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E-learning module: interpreting X-rays. Flow diagram (printable). Multiple choice questionnaire [only visible once learning module completed] . This training tool is designed to help minimise the risk of feeding patients through a misplaced nasogastric tube.

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slide1

E-learning module:interpreting X-rays

Flow diagram (printable)

Multiple choice questionnaire

[only visible once learningmodule completed]

This training tool is designed to help minimise the risk of feeding patients through a misplaced nasogastric tube.

Please complete the learning module,at the end of which will be a multiple choice questionnaire which you must complete to gain your CME certificate.

This training tool has been developed by Dr Rob Law, Consultant GI Radiographer and Dr Joanne Bennett, Research Fellow, North Bristol NHS Trust.

It has been funded by Merck Serono

Reducing the risk of feeding through a misplaced nasogastric tube

reducing the risk of feeding through a misplaced nasogastric tube

Reducing the risk of feeding through a misplaced nasogastric tube

How to analyse check X-rays accuratelyto detect correct tube placement

background
Background
  • The NPSA has published a list of ‘never events’ which are specific serious untoward incidents that can cause serious harm but should be avoidable if national guidance is followed(1)
  • One Never Event relates to: ‘Naso or orogastric tubes placed in the respiratory tract rather than the gastrointestinal tract and not detected prior to commencing feeding or other use’
  • The Quarterly Data Summary estimates 271,000 nasogastric tubes are purchased by the NHS annually(2)
  • Since the 2005 NPSA alert, the NRLS has received reports of a further 21 deaths and 79 cases of harm due to feeding into the lungs through misplaced nasogastric tubes. The main causal factor leading to harm was misinterpretation of X-rays. This was found in 45 incidents, 12 of which resulted in the death of the patient. This e-Learning module as been recommended in the March 2011 Alert(3)
background5
Background
  • Subjectively, from information gathered as part of an audit following a nasogastric feeding tube ‘never event’ at their Trust the authors concluded that formal instruction particularly to F1 and F2 medical practitioners regarding the interpretation of tube siting on check X-ray images is not wide spread
  • http://www.nrls.npsa.nhs.uk/resources/collections/never-events/ [last accessed 21.10.10]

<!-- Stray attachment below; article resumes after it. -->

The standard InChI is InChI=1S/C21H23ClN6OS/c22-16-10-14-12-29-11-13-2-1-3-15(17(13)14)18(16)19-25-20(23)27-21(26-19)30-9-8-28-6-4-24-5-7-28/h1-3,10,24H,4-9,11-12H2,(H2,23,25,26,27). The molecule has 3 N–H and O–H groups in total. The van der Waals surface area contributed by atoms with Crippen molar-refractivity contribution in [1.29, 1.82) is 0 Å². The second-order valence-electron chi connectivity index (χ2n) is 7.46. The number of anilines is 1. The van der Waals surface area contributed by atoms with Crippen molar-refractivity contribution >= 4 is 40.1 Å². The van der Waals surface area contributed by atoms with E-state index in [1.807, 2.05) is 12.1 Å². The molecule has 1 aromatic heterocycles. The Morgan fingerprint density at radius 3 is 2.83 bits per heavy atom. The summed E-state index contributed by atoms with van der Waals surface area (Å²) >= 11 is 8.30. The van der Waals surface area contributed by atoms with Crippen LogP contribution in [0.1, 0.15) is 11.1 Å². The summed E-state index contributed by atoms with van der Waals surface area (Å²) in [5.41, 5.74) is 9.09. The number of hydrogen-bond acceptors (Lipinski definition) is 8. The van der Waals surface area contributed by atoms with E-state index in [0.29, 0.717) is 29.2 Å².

• National Patient Safety Agency. Incidents related to nasogastric tubes. August 2008. Quarterly Data Summary:9
  • National Patient Safety Agency Alert March 2011. http://www.nrls.npsa.nhs.uk/alerts/?entryid45=129640 [Last accessed 16.03.11]
contraindications to blind nasogastric tube insertion
Contraindications to blind nasogastrictube insertion

Fluoroscopically guided intubation should be considered in the following cases:

    • Base of skull fracture
    • Nasal injuries
    • Deviation of the nasal septum
    • Hiatus hernia and gastro-oesophageal reflux - if severe the risk of aspiration may be high
    • Functional problems such as loss of swallow or gag reflex
    • Oesophageal or gastric abnormalities e.g. stricture, pharangeal pouch, pharangeal compression, perforation, fistula - may require fluoroscopically guided intubation
    • Known oesophageal varices, ulceration or haemangioma (due to possibility of causing trauma)
    • Postoperative patients who have had upper GI surgery, with or without an anastamotic leak
  • Many contraindications are relative and a decision to place an NG tube in these patients and the mode of intubation may still be taken by more senior members of the team
  • In some of these situations use of fluoroscopic guidance can make intubation safer
using fine bore feeding tubes
Using fine bore feeding tubes
  • Acutely unwell patients are preferably fed through fine bore nasogastric tubes, provided they do not require gastric decompression with a larger Ryle’s tube
  • This is because fine bore tubes are more easily tolerated
    • Large bore tubes are associated with rhinitis, oesophageal reflux and strictures1
  • However, this tolerance comes at a price - patients may tolerate accidental intubation of the trachea and bronchi without obvious distress2
  • If the tube misplacement is not spotted, and feeding is commenced, the consequences can be serious, including3
    • Pneumothorax
    • Severe pneumonia
    • Empyema
    • Pulmonary haemorrhage
    • Death, depending on response to the above
  • Pearce CB, Duncan HD. Postgrad Med J 2002;78(918):198-204
  • de Aguilar-Nascimento JE, Kudsk KA. Curr Opin Clin Nutr Metab Care. 2007 May;10(3):291-6
  • Kawati R, Rubertsson S. Acta Anaesthesiol Scand 2005; 49(1):58-61
problems with fine bore nasogastric tube insertion a case example
Problems with fine bore nasogastric tube insertion – a case example
  • A seventy five year old woman with a past history of chronic obstructive airways disease and hiatus hernia was admitted under the care of the general surgeons with peritonitis secondary to a perforated sigmoid diverticula